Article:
Why NASCAR’s Clash at the Coliseum Should Never Be a Points Race

By most standards, the inaugural Clash at the Coliseum was an unmitigated success. 

All the entertaining short-track racing silenced the doubters.

The streams of attention NASCAR created in a large, under-exposed market muted the critics. 

If stock car racing returns to Los Angeles, aficionados should hope it remains an exhibition. 

The Clash would be panned as a points race.

The track size of NASCAR’s Clash at the Coliseum is too small for a full field

NASCAR Cup Series drivers crews prepare to race in the Busch Light Clash At The Coliseum on Feb. 6, 2022 Los Angeles Memorial Coliseum | |Allen J. Schaben / Los Angeles Times via Getty Images

The quarter-mile track at the Las Angeles Memorial Coliseum could not handle a full barrage of 37-40 cars.

Decades ago, NASCAR officials experimented with larger fields at short tracks.

The results? Inconclusive, but there’s a reason why 23 machines started the Clash. The unussual, yet high-level of racing fans witnessed could disappear, and the action may develop into a typical LA traffic jam if officials add cars.

Take Hickory Speedway, for example. The short track in Hickory, North Carolina, hosted 35 Grand National Division/Winston Cup races from 1953-71. Early in its history, the track’s length was .40 miles, but in 1970 executives ordered it to be reconfigured to .363 miles.

The size of NASCAR’s starting fields often varied, but 20-23 cars were common. In the late 1960s, the site experimented with more machines, 26 in 1966 and 33 in 1967. The following year, it was back to 23.

Live and learn, right?

Well, not always.

Now known as Hickory Motor Speedway, it hosted 42 Busch (Xfinity) Series events until 1998. During most of its final eight events, the racing field was set at 30. Talk about hard driving.

If the Clash returns to LA, here’s hoping Cup officials do not get greedy and add more machines to the field.

NASCAR stumbled on gimmick that works, combining grit and glidder  

NASCAR marketing officials nailed the inaugural Clash at the Coliseum. It had the right mix of grit for old-school racing fans and glidder for curious on-lookers. The crash-and-bang racing at a track half the size of the next smallest on the 2022 Cup schedule proved compelling. It was enough for borderline fans to remain tuned in.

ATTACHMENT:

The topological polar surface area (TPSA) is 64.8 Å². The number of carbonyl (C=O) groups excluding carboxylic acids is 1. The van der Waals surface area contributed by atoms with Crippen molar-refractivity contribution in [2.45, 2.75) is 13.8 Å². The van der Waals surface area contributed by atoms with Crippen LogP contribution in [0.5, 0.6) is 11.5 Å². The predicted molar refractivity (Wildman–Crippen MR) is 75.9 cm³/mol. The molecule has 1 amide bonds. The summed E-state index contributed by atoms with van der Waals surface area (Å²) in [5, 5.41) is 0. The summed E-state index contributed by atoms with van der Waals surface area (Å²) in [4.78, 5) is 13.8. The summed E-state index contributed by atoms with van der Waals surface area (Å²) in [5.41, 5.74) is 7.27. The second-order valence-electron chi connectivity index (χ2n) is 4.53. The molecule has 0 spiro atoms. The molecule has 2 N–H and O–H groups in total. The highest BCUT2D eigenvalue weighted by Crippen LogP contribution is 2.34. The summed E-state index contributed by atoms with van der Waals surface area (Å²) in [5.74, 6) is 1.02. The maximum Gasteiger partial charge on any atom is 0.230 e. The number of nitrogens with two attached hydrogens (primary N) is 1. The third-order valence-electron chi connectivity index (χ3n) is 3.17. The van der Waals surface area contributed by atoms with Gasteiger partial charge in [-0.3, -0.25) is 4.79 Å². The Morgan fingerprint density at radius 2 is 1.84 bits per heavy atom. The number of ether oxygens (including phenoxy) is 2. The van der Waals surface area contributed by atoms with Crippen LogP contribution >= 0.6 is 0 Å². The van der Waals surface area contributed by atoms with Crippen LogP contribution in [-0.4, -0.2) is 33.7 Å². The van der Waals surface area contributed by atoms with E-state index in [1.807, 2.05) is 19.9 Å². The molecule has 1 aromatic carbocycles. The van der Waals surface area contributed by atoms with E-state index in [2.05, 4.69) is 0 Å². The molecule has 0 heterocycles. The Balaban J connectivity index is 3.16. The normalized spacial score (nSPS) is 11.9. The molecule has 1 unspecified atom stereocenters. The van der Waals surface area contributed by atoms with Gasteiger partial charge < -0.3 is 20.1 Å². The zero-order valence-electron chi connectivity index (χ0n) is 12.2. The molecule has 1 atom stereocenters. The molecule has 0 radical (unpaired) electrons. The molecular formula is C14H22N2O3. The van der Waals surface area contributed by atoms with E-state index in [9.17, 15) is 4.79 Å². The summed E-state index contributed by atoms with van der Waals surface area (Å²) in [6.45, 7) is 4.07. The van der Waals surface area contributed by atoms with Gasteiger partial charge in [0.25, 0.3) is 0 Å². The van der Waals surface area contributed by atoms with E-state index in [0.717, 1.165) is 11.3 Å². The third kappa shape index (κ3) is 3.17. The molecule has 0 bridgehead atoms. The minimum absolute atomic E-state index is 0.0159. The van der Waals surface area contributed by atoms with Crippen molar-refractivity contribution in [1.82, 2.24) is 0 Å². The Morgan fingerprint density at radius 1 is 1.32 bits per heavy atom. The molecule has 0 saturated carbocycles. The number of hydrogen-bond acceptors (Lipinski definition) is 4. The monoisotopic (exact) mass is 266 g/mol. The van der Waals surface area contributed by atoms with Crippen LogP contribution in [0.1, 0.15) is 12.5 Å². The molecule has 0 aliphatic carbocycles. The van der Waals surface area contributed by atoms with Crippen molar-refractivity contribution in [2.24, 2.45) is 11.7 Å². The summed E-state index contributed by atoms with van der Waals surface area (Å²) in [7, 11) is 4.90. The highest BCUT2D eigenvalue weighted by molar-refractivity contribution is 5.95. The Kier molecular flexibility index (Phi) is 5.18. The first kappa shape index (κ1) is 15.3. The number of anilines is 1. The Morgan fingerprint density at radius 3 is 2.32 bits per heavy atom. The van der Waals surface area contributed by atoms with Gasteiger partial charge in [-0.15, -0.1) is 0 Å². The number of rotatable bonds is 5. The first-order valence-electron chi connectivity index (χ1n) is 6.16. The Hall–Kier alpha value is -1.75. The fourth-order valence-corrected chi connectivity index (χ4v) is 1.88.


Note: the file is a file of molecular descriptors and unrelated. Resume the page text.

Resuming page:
Sports Media Watch predicted the Clash’s novelty could more than double the television ratings for an event that has stagnated since the early 2000s. Viewership last year was about 1.58 million.  

With gimmicks-galore, the Clash sprinkled in Hollywood personalities, with professional athletes, musicians, and DJs. There was something for everyone. 

Major League Baseball, when its owners and players are not engaged in financial infighting, typically opens seasons with six weeks (or so) of Spring Training. 

NASCAR needs only one weekend. 

The Clash could become the Super Bowl of preseason contests.

NASCAR should not mess with a good thing

Several NASCAR insiders remained skeptical in the weeks leading up to the Clash.

Here were a few of the concerns:

  • New, extremely short track.
  • New venue.
  • New market.
  • New sideline entertainment.
  • New Next Gen cars.

Fox Sports analyst and former driver Tony Stewart recently ran tire tests at a quarter-mile track in North Carolina. He spun out. He was openly concerned, but by the end of his broadcast, he shed his impartiality and sounded like the event’s biggest fan.

The looseness of the exhibition helped create additional on-track drama. If the race involved points, fans probably wouldn’t have had a chance to watch Ty Dillon bulldoze his way to the front of the second last-chance qualifying event.

NASCAR discovered a template for sustained success. On the Sunday before the Super Bowl, the Clash could gain a greater foothold at one of the world’s vital entertainment hubs.

The Clash at the Coliseum just needs to stay fresh and fun, like one of Hollywood’s movie premieres. If it were a points race, the curtain would fall.

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